For Bricker: My wife's Portuguese Kale Soup recipe

Some years ago, in thread about linguica, I promised Bricker I would post my wife’s kale soup recipe. But every time she made it, she neglected to write down the recipe, as it is an oral tradition handed down from her mother’s mother, best cooked by taste and intuition.

But a couple of days ago, we got a hankerin’ for a big pot of kale soup, and I was ordained as the new keeper of the family recipe, as my wife can no longer cut the vegetables due to the effects her illness on her hands.

So I followed her instructions to the letter, and made note of the amounts, and finally have the basic recipe for Portuguese Kale Soup, the #1 comfort food among the Cape Verdeans in New Bedford, Mass. It is the perfect meal on a cold winter’s night, as it lights a warm glow in all parts of the body. The amazing thing is how simple ingredients combine to produce a rich, hearty broth that belies its humble recipe. I asked my wife if I should add this or that (like bay leaf or chicken stock), which she adamantly forbid, as any change to the recipe would be sacrilege. I cannot argue with the results, so what follows is the real thing, without any embellishments from me.

Portuguese Kale Soup

2 tbs olive oil
1/2 medium yellow onion, small dice
1lb Linguica sausage, sliced
1lb Chourice sausage, sliced
5lbs red potatoes, peeled and diced, 3/4"
2 19oz cans red kidney beans, drained
16oz fresh kale, washed and trimmed
2 cups ketchup
2 and one half quarts water (10 cups)
2 tsp salt
1 tsp black pepper
1 tbs garlic powder

In a large stock pot (6 quarts or larger), sweat the onions in the olive oil on medium heat; don’t brown them. Add the sliced linguica and chourice (note: chourice, or chourico, is a Portuguese sausage, and is not the same as Mexican chorizo!), and brown slightly on medium high heat. Add the 2 1/2 quarts of water, increase the heat and bring to a boil.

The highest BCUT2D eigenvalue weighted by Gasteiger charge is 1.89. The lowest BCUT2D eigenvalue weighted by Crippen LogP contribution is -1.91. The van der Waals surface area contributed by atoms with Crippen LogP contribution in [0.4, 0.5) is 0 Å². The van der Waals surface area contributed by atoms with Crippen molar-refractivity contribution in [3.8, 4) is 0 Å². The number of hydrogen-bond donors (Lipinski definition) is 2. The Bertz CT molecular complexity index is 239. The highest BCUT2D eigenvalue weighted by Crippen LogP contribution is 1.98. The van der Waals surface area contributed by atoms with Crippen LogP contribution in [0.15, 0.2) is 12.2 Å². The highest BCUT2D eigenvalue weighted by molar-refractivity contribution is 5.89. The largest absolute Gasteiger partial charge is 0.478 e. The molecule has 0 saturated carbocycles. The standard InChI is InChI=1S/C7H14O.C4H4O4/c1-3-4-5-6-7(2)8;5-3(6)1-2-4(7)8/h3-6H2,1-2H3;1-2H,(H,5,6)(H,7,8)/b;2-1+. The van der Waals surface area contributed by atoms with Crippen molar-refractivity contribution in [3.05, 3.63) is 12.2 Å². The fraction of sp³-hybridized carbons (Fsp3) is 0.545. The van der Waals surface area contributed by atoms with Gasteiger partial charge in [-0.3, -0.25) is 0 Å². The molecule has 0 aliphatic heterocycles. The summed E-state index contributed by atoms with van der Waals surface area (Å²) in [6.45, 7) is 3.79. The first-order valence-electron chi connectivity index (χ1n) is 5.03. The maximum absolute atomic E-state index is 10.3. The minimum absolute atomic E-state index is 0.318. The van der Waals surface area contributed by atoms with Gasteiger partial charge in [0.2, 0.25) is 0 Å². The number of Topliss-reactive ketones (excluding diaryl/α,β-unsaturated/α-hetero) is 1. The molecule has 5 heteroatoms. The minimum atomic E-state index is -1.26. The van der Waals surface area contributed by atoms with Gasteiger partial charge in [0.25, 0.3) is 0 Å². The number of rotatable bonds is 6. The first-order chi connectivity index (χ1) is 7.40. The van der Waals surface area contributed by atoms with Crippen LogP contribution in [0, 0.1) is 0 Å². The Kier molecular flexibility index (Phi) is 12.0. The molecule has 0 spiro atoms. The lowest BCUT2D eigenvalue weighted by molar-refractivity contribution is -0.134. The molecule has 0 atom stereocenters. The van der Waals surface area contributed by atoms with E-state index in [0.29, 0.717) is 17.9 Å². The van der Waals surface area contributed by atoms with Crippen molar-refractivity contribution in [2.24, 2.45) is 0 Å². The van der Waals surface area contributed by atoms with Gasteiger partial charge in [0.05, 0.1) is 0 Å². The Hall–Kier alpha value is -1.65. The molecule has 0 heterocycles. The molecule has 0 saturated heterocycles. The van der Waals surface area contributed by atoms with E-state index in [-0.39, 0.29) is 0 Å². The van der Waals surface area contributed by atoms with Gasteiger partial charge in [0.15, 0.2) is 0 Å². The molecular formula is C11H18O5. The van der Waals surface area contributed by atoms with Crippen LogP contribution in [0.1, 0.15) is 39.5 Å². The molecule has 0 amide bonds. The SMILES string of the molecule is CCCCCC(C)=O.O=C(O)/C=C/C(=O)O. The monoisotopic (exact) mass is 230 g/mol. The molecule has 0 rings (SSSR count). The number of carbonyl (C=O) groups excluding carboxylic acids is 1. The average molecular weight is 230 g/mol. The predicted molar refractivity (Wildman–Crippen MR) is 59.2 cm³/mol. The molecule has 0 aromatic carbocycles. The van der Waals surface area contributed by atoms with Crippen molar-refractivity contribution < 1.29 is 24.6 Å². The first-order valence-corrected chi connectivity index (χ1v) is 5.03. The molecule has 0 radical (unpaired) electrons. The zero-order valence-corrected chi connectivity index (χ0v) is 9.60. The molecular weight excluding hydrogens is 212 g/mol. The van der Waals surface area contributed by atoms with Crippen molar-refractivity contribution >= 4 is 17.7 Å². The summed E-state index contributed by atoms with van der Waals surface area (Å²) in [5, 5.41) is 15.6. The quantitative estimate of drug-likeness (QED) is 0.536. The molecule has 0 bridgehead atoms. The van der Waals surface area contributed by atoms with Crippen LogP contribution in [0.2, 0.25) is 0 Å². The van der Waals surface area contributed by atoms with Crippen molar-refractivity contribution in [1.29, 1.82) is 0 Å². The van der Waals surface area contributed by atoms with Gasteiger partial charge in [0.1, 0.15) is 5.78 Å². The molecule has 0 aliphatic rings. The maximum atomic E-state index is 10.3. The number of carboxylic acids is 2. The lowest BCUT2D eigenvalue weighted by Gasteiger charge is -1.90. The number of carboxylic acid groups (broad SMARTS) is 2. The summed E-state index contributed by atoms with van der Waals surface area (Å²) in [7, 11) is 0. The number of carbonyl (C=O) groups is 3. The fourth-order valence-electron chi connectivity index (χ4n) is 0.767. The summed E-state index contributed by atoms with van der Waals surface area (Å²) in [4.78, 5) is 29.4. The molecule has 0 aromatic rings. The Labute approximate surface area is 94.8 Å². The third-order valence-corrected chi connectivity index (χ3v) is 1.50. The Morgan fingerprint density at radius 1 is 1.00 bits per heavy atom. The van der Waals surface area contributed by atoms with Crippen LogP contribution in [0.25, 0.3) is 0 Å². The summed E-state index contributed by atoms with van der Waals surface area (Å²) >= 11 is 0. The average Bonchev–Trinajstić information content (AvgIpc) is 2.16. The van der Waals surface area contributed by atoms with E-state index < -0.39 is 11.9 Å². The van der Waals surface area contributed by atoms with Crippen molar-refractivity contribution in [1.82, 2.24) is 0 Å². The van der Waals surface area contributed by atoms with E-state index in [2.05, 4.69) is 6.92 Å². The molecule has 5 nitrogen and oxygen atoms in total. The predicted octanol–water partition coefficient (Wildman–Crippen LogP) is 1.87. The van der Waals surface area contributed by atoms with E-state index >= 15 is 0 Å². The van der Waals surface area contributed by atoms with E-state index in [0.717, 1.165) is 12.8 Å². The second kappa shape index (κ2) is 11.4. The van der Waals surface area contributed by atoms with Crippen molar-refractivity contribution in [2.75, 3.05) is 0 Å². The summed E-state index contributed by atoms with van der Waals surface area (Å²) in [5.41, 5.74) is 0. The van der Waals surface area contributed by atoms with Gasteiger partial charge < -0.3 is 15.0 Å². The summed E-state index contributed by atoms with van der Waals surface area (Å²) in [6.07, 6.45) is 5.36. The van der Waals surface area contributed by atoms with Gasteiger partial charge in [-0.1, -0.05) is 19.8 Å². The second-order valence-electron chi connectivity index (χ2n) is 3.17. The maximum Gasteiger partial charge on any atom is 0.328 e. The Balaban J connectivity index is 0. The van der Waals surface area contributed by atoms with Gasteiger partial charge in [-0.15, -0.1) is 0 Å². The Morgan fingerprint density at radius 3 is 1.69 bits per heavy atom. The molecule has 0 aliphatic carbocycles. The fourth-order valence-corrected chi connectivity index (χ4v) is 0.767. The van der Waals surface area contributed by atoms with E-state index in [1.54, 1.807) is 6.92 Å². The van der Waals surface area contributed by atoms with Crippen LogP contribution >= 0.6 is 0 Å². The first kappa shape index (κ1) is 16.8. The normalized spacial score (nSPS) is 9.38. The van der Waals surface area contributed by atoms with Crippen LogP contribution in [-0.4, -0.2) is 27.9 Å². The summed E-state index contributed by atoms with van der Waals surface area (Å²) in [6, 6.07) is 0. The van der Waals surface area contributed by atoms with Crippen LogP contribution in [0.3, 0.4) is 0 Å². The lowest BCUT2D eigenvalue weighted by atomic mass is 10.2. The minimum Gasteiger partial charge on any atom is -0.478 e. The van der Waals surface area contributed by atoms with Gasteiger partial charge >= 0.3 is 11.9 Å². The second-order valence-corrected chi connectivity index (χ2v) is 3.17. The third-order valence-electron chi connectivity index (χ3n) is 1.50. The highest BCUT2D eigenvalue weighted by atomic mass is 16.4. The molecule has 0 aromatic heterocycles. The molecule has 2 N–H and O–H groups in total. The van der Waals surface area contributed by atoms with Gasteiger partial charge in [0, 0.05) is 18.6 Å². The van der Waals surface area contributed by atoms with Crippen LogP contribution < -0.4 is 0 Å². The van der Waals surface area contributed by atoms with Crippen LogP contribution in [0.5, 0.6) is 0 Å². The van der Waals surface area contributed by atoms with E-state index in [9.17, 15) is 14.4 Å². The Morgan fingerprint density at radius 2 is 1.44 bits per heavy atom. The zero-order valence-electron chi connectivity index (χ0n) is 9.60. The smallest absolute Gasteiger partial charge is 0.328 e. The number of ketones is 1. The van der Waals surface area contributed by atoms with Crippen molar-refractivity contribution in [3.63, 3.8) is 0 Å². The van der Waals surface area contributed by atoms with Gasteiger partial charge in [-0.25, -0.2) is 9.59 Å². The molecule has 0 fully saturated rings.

When the water boils, add the ketchup and the kidney beans, and return to a simmer on medium heat, for 10 minutes. Then add the potatoes (I recommend red potatoes, as they don’t fall apart after long simmering like russets will), and simmer until the potatoes just begin to get tender, about 10 minutes. Add the fresh kale, and return to simmer. Season to taste with salt, pepper and garlic powder. Simmer for 15 minutes, or until kale is tender.

Serve with crusty bread. The flavor really develops overnight in the refrigerator, so it is even better the next day.

Nothing takes the chill off and warms the soul like kale soup. Enjoy!

Anything with 2 cups of ketchup has to be good.

It’s been many years since I had Caldo Verde in Lisbon, but I don’t recall any sausage in it.

It’s the Cape Verde influence; everything is better with linquica.

I agree. The stuff I had was pretty lame.

I know that was for Bricker, but I want to thank you for posting that. I can’t wait until I’m back home with a pot big enough to make this…

Coincidentally, I made a big pot of beef stew yesterday. And when I was buying ingredients for it, I saw some kale on sale. So I figured I’d buy some and add it to the stew to see how it came out.

So now I’m eating the stew and I’m thinking it came out pretty good…

…but it would have been better without the kale.

Oh, this looks great!

I’m very sorry to hear of your wife’s illness, and I hope she enjoys the fact that by entrusting this process to you, she’s passing the recipie on to a Salvadoran-Dominican family that’s drooling at the mere description of this feast.

Thanks so much!

I came to love linguiça and couve by way of Brazil… will definitely give this a try. Thanks.

I have never seen chourice in my neck of the woods. What would you recommend I substitute for it?

You are welcome; when ever she made it, it reminded me I never posted it for you.

One thing I thought about after i posted the recipe; after adding the kale, it was probably 30 minutes of simmering before the kale was tender, rather than the 15 I posted. This is a soup that can stand up to long simmering, so don’t be afraid to overdo it. And the salt/pepper/garlic powder was just an estimate, trust your palate. The broth should retain just a bit of the sweetness of the ketchup, but most of the flavor comes from the sausage.

Perhaps a Louisiana Andouille sausage?


Did some long-forgotten original recipe call for some combination of tomatoes, sugar and vinegar?

Sorry if that sounded snarky - I don’t use ketchup on anything.

Emiril’s new recipe for Caldo Verde.

I know the ketchup sounds terrible, but I assure you, the results are amazing. Emeril’s recipe sounds good, but it isn’t authentic Cape Verdean kale soup if it doesn’t have the ketchup.

Sounds very similar to the caldo gallego my wife’s family makes (they are originally from Galicia.) Now I’m hungry…